The Latest From Thinner/Autoplate

I think it’s rather odd that it was only last year that I began seriously exploring various netlabels as new avenues for discovering music. I mean, I’ve been writing about music on-line for years, and have tried to keep abreast of various trends, but the whole netlabel thing completely slipped past me. But I’ve since then been trying to make up for lost time, and one of the best netlabels I’ve discovered so far, at least for electronic/ambient/avant-garde music, is the Germany-based Thinner/Autoplate.

This is where I first discovered Off The Sky (which, if you’ve done any reading of Opus over the past year or so, you know that I’ve become quite infatuated with). And since then, they’ve done a pretty good job of releasing solid music almost every month. Their latest releases definitely seem to carry on the tradition. The latest Thinner release is Das Kraftfuttermischwerk’s Eingang Nach Drauen. The release contains many elements common too electronic music, such as dubby undercurrents, but what I’ve listened to so far also showcases a nice, melancholy atmosphere to it.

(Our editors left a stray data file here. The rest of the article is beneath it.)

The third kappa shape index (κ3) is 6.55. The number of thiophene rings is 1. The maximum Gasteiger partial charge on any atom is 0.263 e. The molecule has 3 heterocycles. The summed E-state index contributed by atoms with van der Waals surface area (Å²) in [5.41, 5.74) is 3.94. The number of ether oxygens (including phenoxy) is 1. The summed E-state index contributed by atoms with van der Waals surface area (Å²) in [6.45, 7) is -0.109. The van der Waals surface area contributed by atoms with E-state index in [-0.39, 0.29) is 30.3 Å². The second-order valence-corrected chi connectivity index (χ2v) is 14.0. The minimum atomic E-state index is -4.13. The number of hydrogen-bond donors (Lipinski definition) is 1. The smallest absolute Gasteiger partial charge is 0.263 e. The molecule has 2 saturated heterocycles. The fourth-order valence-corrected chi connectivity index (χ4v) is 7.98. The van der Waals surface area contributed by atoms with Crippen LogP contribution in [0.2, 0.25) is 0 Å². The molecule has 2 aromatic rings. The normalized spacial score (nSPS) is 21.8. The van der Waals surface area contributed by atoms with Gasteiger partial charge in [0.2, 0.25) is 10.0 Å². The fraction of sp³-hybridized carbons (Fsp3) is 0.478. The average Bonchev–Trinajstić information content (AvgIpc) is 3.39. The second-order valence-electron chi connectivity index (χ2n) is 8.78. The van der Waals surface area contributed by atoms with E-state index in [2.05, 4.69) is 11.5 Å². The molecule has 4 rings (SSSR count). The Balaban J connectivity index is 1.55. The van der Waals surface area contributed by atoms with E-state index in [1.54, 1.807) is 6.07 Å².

The latest from Autoplate (Thinner’s more abstract-oriented sublabel), however, is what’s really got me intrigued. The website describes Emil Klotzsch’s Tiefe Berge as “Humid Scottish Highlands Ambience.” I’ve only had a chance to listen to the full thing myself, but what I’ve heard so far is essentially an audio documentary of Klotzsch’s trips through Scotland, an attempt to sonically portray the beauty, barrenness, and bleakness of Scotland’s highlands through field recordings and ambient textures.

Or, as the folks at Thinner/Autoplate explain it:

The intention behind Tiefe Berge was for Emil Klotzsch to create a sonic exploration of this cinematic area of the world. Therefore, he traveled to the Highlands by himself to feel the power and myth of the rural northern part of Scotland. The result is a an audio exploration of the vast flora and fauna that the majestic Scottish highlands offer, recreated by many field recordings taken, who form the plateau of these takes. Streaming water, the whistling of the cold and foggy wind, its cruising birds around who are barely whistling, the distant grumbling of clashing rain clouds and on top of all these particular moments of majestic silence — all of these original recordings redraw accurate layers of the true Scottish Highlands experience viewed from the eyes of an artist who is looking for solitude.

It’s definitely a recording I plan to spend more time with in the coming weeks.

As with all of Thinner/Autoplate’s releases, both of these releases are entirely free downloads.

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